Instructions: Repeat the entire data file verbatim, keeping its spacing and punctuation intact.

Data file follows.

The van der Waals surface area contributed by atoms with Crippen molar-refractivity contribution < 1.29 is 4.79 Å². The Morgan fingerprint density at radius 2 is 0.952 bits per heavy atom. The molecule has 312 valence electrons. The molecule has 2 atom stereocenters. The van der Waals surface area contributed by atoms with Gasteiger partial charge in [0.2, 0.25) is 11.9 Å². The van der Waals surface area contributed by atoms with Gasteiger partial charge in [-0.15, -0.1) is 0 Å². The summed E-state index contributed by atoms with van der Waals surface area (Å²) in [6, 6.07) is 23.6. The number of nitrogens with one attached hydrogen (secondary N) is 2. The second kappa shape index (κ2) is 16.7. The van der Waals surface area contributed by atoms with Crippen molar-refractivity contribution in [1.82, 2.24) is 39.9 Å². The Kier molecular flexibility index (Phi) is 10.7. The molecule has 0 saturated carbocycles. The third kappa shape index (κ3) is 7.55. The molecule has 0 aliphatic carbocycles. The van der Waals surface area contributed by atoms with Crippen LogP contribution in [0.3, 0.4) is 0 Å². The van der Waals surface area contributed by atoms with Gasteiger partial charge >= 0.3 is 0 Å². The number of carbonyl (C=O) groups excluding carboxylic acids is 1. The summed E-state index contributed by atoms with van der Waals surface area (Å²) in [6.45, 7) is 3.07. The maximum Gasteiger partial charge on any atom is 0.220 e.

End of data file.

The van der Waals surface area contributed by atoms with Crippen molar-refractivity contribution < 1.29 is 4.79 Å². The Morgan fingerprint density at radius 2 is 0.952 bits per heavy atom. The molecule has 312 valence electrons. The molecule has 2 atom stereocenters. The van der Waals surface area contributed by atoms with Gasteiger partial charge in [0.2, 0.25) is 11.9 Å². The van der Waals surface area contributed by atoms with Gasteiger partial charge in [-0.15, -0.1) is 0 Å². The summed E-state index contributed by atoms with van der Waals surface area (Å²) in [6, 6.07) is 23.6. The number of nitrogens with one attached hydrogen (secondary N) is 2. The second kappa shape index (κ2) is 16.7. The van der Waals surface area contributed by atoms with Crippen molar-refractivity contribution in [1.82, 2.24) is 39.9 Å². The Kier molecular flexibility index (Phi) is 10.7. The molecule has 0 saturated carbocycles. The third kappa shape index (κ3) is 7.55. The molecule has 0 aliphatic carbocycles. The van der Waals surface area contributed by atoms with Crippen LogP contribution in [0.3, 0.4) is 0 Å². The van der Waals surface area contributed by atoms with Gasteiger partial charge >= 0.3 is 0 Å². The number of carbonyl (C=O) groups excluding carboxylic acids is 1. The summed E-state index contributed by atoms with van der Waals surface area (Å²) in [6.45, 7) is 3.07. The maximum Gasteiger partial charge on any atom is 0.220 e.